Our own estimate for England also shows the value falling below 1 to now stand at around 0.9. This is based on hospital admissions and allows for a typical lag between initial infection and admission. This estimate will be a blend of the various regional positions, and reflect progress made in those areas in tier 3, notably the North West, prior to the national lockdown.
ECDC to Move to Weekly Reporting (link)
Over the last few months we’ve become used to COVID data from many different sources being updated daily. The European Centre for Disease and Prevention Control has been publishing daily updates of cases and deaths from around the world, but has now announced that it will be moving to a weekly update from next month.
Whilst those of us who are data junkies may regret the move to less frequent reporting from ECDC, we should probably spare a thought for those responsible for collating, checking and publishing all the data we receive on a daily basis, and recognise the additional workload and pressure that this has put on those involved.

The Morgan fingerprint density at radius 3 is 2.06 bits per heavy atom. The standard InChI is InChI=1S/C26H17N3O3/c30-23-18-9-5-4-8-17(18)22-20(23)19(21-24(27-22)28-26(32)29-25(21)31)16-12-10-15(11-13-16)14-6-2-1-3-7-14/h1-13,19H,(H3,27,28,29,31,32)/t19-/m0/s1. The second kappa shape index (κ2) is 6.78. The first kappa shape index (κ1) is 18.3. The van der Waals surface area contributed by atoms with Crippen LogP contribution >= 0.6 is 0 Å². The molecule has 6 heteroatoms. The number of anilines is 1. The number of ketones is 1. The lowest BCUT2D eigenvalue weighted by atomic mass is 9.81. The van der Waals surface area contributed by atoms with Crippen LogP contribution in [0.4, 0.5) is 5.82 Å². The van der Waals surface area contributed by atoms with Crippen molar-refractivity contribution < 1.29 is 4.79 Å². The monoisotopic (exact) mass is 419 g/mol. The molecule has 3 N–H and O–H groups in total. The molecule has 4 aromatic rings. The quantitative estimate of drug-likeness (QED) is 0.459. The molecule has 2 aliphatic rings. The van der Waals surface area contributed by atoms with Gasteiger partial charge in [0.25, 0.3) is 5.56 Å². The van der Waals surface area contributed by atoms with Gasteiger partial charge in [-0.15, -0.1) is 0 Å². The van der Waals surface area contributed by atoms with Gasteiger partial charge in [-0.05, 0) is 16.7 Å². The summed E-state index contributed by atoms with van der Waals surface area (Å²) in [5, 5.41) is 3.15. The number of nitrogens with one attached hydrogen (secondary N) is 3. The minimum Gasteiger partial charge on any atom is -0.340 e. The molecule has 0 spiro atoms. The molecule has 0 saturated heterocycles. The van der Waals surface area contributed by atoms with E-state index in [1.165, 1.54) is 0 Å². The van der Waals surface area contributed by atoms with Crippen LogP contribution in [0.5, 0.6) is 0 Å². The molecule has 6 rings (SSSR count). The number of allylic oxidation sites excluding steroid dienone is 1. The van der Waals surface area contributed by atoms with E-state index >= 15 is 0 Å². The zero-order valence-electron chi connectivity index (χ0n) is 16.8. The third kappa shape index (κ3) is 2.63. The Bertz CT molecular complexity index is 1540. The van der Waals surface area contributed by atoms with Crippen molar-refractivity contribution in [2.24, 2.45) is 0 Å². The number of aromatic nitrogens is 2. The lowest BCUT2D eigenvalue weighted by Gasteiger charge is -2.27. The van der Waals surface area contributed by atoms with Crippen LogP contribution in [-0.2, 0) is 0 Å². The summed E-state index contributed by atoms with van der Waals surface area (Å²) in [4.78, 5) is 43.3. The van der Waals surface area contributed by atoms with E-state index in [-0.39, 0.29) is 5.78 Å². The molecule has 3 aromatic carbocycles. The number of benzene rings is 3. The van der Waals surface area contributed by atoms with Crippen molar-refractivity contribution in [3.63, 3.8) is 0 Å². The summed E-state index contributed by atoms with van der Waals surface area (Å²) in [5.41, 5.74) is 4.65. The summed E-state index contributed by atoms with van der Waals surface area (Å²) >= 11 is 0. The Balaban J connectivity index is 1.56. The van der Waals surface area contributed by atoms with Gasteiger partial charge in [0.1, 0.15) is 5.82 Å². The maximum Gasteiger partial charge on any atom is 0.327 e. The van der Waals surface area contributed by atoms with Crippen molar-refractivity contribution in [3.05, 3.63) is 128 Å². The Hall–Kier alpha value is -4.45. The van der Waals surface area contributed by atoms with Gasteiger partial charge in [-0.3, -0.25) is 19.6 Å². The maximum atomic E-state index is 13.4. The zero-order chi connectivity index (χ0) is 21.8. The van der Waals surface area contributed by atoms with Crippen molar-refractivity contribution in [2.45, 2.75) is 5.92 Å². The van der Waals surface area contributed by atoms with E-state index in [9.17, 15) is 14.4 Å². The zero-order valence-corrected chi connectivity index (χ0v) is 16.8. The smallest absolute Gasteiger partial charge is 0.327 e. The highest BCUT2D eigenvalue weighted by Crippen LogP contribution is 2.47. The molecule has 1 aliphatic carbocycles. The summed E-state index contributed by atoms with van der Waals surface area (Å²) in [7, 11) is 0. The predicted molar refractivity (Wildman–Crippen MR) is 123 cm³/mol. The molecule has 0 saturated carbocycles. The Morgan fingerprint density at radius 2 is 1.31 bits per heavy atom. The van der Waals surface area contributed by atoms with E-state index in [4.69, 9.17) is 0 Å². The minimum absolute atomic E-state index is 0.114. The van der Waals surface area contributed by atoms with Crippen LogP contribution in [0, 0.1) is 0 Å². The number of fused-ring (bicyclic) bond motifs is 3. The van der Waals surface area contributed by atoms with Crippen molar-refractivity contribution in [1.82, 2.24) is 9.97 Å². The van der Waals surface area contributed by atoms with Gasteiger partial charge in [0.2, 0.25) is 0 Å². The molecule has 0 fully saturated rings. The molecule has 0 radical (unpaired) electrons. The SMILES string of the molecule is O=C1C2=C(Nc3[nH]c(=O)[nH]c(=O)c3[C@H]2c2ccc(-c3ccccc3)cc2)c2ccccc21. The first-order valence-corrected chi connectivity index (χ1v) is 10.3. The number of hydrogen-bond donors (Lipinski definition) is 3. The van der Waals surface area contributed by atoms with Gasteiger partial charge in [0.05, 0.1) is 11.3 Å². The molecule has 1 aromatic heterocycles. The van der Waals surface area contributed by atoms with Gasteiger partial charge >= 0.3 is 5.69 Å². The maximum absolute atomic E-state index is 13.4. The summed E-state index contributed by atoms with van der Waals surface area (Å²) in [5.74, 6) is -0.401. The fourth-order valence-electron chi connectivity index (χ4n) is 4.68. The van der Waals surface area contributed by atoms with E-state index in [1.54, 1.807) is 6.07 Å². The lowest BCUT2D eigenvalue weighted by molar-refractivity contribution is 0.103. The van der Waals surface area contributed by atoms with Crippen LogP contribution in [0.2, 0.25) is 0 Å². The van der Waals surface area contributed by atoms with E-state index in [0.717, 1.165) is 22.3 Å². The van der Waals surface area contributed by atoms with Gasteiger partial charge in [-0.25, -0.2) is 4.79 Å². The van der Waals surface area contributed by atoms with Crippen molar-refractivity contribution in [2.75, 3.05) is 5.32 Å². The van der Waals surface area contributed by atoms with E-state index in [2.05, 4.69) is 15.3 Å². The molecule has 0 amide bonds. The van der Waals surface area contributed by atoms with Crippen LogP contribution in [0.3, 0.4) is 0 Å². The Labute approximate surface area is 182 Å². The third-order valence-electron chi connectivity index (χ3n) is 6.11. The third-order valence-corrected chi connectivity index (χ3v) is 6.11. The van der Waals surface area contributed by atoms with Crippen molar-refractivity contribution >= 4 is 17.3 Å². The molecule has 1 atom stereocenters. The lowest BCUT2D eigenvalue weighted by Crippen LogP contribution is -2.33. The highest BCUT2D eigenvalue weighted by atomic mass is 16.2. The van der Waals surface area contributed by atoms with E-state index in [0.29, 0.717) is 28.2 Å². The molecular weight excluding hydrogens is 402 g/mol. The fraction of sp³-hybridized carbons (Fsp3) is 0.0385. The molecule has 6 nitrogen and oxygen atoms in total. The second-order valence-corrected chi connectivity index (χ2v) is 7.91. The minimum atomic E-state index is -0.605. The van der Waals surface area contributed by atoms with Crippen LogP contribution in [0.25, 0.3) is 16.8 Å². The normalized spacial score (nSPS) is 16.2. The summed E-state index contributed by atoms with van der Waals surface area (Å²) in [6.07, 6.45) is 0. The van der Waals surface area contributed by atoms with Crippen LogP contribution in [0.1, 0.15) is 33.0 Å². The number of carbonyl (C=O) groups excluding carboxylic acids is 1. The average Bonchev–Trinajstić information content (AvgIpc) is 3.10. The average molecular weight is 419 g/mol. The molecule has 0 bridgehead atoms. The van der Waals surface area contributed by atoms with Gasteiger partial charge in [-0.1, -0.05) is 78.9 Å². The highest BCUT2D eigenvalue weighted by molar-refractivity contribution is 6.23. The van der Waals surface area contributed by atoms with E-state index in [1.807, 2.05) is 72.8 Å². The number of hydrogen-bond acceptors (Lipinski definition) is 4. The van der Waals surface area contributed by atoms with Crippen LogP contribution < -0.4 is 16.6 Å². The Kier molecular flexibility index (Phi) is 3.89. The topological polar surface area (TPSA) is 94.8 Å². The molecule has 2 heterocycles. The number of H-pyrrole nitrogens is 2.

Daily data from a range of countries will still be available from alternative sources such as Johns Hopkins (link).
It seems that getting lost on a sneaky hike during ‘confinement’ in France is not a good enough excuse to get out of being fined for breaking lockdown rules. Three unlucky hikers had to be picked up by helicopter in the Vaucluse region and promptly had to hand over 135 euros each.